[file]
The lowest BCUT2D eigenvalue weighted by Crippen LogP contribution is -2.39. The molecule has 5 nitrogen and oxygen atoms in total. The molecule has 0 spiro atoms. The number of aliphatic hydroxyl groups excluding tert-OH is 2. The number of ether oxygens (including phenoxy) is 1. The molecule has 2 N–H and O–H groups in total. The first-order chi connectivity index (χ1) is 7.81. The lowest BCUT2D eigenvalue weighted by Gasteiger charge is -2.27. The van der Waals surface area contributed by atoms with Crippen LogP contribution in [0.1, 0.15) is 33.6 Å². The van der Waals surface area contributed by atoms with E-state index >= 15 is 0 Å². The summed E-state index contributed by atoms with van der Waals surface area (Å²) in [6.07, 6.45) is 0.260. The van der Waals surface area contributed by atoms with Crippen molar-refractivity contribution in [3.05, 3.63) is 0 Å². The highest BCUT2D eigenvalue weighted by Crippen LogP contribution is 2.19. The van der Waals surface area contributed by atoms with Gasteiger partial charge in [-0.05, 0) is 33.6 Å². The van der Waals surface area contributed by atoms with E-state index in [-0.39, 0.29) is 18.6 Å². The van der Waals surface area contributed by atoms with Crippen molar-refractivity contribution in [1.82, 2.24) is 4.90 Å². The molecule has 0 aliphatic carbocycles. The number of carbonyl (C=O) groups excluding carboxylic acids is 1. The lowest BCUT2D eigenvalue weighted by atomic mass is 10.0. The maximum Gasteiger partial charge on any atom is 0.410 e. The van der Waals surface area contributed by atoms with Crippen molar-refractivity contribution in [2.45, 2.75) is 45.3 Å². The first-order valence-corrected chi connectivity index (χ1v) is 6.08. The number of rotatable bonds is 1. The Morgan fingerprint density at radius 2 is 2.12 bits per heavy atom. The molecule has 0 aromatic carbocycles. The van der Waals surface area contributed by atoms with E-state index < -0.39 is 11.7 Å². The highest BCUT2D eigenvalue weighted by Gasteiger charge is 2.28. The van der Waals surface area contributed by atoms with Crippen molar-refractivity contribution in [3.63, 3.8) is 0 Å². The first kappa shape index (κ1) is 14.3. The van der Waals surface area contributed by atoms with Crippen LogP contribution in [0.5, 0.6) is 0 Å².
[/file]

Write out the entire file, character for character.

The lowest BCUT2D eigenvalue weighted by Crippen LogP contribution is -2.39. The molecule has 5 nitrogen and oxygen atoms in total. The molecule has 0 spiro atoms. The number of aliphatic hydroxyl groups excluding tert-OH is 2. The number of ether oxygens (including phenoxy) is 1. The molecule has 2 N–H and O–H groups in total. The first-order chi connectivity index (χ1) is 7.81. The lowest BCUT2D eigenvalue weighted by Gasteiger charge is -2.27. The van der Waals surface area contributed by atoms with Crippen LogP contribution in [0.1, 0.15) is 33.6 Å². The van der Waals surface area contributed by atoms with E-state index >= 15 is 0 Å². The summed E-state index contributed by atoms with van der Waals surface area (Å²) in [6.07, 6.45) is 0.260. The van der Waals surface area contributed by atoms with Crippen molar-refractivity contribution in [3.05, 3.63) is 0 Å². The highest BCUT2D eigenvalue weighted by Crippen LogP contribution is 2.19. The van der Waals surface area contributed by atoms with Gasteiger partial charge in [-0.05, 0) is 33.6 Å². The van der Waals surface area contributed by atoms with E-state index in [-0.39, 0.29) is 18.6 Å². The van der Waals surface area contributed by atoms with Crippen molar-refractivity contribution in [1.82, 2.24) is 4.90 Å². The molecule has 0 aliphatic carbocycles. The number of carbonyl (C=O) groups excluding carboxylic acids is 1. The lowest BCUT2D eigenvalue weighted by atomic mass is 10.0. The maximum Gasteiger partial charge on any atom is 0.410 e. The van der Waals surface area contributed by atoms with Crippen molar-refractivity contribution in [2.45, 2.75) is 45.3 Å². The first-order valence-corrected chi connectivity index (χ1v) is 6.08. The number of rotatable bonds is 1. The Morgan fingerprint density at radius 2 is 2.12 bits per heavy atom. The molecule has 0 aromatic carbocycles. The van der Waals surface area contributed by atoms with E-state index < -0.39 is 11.7 Å². The highest BCUT2D eigenvalue weighted by Gasteiger charge is 2.28. The van der Waals surface area contributed by atoms with Crippen molar-refractivity contribution in [3.63, 3.8) is 0 Å². The first kappa shape index (κ1) is 14.3. The van der Waals surface area contributed by atoms with Crippen LogP contribution in [0.5, 0.6) is 0 Å².